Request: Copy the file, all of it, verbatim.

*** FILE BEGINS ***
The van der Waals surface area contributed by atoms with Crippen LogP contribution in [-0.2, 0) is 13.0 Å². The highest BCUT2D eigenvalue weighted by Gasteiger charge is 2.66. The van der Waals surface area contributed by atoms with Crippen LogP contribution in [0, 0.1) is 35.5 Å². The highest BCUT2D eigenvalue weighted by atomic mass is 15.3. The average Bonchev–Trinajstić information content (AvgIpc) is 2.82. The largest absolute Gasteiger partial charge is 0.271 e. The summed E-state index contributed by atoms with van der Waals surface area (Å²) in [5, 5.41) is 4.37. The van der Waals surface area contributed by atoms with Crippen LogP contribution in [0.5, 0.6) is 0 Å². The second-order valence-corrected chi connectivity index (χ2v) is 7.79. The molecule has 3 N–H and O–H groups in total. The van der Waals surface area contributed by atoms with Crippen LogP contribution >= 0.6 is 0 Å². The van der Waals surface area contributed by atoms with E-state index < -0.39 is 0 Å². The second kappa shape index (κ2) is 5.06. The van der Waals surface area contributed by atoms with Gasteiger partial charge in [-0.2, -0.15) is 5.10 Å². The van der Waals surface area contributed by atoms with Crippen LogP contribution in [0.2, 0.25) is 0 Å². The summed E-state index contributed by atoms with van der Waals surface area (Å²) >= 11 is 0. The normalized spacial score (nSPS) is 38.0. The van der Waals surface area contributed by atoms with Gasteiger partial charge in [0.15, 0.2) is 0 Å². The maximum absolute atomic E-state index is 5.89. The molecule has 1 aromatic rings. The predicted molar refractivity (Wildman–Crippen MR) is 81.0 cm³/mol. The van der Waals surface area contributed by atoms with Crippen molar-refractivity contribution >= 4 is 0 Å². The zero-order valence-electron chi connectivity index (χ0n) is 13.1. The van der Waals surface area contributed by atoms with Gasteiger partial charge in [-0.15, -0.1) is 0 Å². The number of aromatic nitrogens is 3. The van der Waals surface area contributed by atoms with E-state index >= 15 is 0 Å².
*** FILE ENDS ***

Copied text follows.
The van der Waals surface area contributed by atoms with Crippen LogP contribution in [-0.2, 0) is 13.0 Å². The highest BCUT2D eigenvalue weighted by Gasteiger charge is 2.66. The van der Waals surface area contributed by atoms with Crippen LogP contribution in [0, 0.1) is 35.5 Å². The highest BCUT2D eigenvalue weighted by atomic mass is 15.3. The average Bonchev–Trinajstić information content (AvgIpc) is 2.82. The largest absolute Gasteiger partial charge is 0.271 e. The summed E-state index contributed by atoms with van der Waals surface area (Å²) in [5, 5.41) is 4.37. The van der Waals surface area contributed by atoms with Crippen LogP contribution in [0.5, 0.6) is 0 Å². The second-order valence-corrected chi connectivity index (χ2v) is 7.79. The molecule has 3 N–H and O–H groups in total. The van der Waals surface area contributed by atoms with Crippen LogP contribution >= 0.6 is 0 Å². The van der Waals surface area contributed by atoms with E-state index < -0.39 is 0 Å². The second kappa shape index (κ2) is 5.06. The van der Waals surface area contributed by atoms with Gasteiger partial charge in [-0.2, -0.15) is 5.10 Å². The van der Waals surface area contributed by atoms with Crippen LogP contribution in [0.2, 0.25) is 0 Å². The summed E-state index contributed by atoms with van der Waals surface area (Å²) >= 11 is 0. The normalized spacial score (nSPS) is 38.0. The van der Waals surface area contributed by atoms with Gasteiger partial charge in [0.15, 0.2) is 0 Å². The maximum absolute atomic E-state index is 5.89. The molecule has 1 aromatic rings. The predicted molar refractivity (Wildman–Crippen MR) is 81.0 cm³/mol. The van der Waals surface area contributed by atoms with Crippen molar-refractivity contribution >= 4 is 0 Å². The zero-order valence-electron chi connectivity index (χ0n) is 13.1. The van der Waals surface area contributed by atoms with Gasteiger partial charge in [-0.15, -0.1) is 0 Å². The number of aromatic nitrogens is 3. The van der Waals surface area contributed by atoms with E-state index >= 15 is 0 Å².